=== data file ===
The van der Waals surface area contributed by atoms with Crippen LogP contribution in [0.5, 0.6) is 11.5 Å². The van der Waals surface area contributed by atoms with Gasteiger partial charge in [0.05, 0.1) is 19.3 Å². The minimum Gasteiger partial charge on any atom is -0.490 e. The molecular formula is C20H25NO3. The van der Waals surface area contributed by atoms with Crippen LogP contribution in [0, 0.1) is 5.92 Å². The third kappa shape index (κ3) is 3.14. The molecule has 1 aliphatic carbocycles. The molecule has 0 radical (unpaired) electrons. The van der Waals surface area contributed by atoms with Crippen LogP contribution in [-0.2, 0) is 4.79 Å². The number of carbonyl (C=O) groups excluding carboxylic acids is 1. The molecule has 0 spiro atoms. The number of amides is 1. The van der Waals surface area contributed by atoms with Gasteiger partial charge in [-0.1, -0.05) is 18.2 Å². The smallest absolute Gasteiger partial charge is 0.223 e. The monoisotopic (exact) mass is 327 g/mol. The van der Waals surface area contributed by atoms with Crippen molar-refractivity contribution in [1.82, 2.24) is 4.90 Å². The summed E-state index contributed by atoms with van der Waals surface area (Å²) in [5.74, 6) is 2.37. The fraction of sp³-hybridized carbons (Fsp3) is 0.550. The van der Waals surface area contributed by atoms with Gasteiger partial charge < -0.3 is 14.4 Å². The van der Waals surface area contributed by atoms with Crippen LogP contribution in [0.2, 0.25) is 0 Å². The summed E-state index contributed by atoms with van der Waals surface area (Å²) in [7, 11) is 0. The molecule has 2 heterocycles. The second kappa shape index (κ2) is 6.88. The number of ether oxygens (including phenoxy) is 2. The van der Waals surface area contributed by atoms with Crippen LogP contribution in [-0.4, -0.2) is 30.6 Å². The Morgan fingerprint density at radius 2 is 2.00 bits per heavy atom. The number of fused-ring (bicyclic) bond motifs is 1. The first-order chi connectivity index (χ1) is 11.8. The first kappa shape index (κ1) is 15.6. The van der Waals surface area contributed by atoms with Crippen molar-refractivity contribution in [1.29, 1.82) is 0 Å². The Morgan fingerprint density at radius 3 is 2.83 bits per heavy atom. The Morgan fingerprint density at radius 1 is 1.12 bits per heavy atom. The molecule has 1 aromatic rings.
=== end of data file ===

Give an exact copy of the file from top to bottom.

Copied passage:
The van der Waals surface area contributed by atoms with Crippen LogP contribution in [0.5, 0.6) is 11.5 Å². The van der Waals surface area contributed by atoms with Gasteiger partial charge in [0.05, 0.1) is 19.3 Å². The minimum Gasteiger partial charge on any atom is -0.490 e. The molecular formula is C20H25NO3. The van der Waals surface area contributed by atoms with Crippen LogP contribution in [0, 0.1) is 5.92 Å². The third kappa shape index (κ3) is 3.14. The molecule has 1 aliphatic carbocycles. The molecule has 0 radical (unpaired) electrons. The van der Waals surface area contributed by atoms with Crippen LogP contribution in [-0.2, 0) is 4.79 Å². The number of carbonyl (C=O) groups excluding carboxylic acids is 1. The molecule has 0 spiro atoms. The number of amides is 1. The van der Waals surface area contributed by atoms with Gasteiger partial charge in [-0.1, -0.05) is 18.2 Å². The smallest absolute Gasteiger partial charge is 0.223 e. The monoisotopic (exact) mass is 327 g/mol. The van der Waals surface area contributed by atoms with Crippen molar-refractivity contribution in [1.82, 2.24) is 4.90 Å². The summed E-state index contributed by atoms with van der Waals surface area (Å²) in [5.74, 6) is 2.37. The fraction of sp³-hybridized carbons (Fsp3) is 0.550. The van der Waals surface area contributed by atoms with Gasteiger partial charge < -0.3 is 14.4 Å². The van der Waals surface area contributed by atoms with Crippen LogP contribution in [0.2, 0.25) is 0 Å². The summed E-state index contributed by atoms with van der Waals surface area (Å²) in [7, 11) is 0. The molecule has 2 heterocycles. The second kappa shape index (κ2) is 6.88. The number of ether oxygens (including phenoxy) is 2. The van der Waals surface area contributed by atoms with Crippen LogP contribution in [-0.4, -0.2) is 30.6 Å². The Morgan fingerprint density at radius 2 is 2.00 bits per heavy atom. The number of fused-ring (bicyclic) bond motifs is 1. The first-order chi connectivity index (χ1) is 11.8. The first kappa shape index (κ1) is 15.6. The van der Waals surface area contributed by atoms with Crippen molar-refractivity contribution in [1.29, 1.82) is 0 Å². The Morgan fingerprint density at radius 3 is 2.83 bits per heavy atom. The Morgan fingerprint density at radius 1 is 1.12 bits per heavy atom. The molecule has 1 aromatic rings.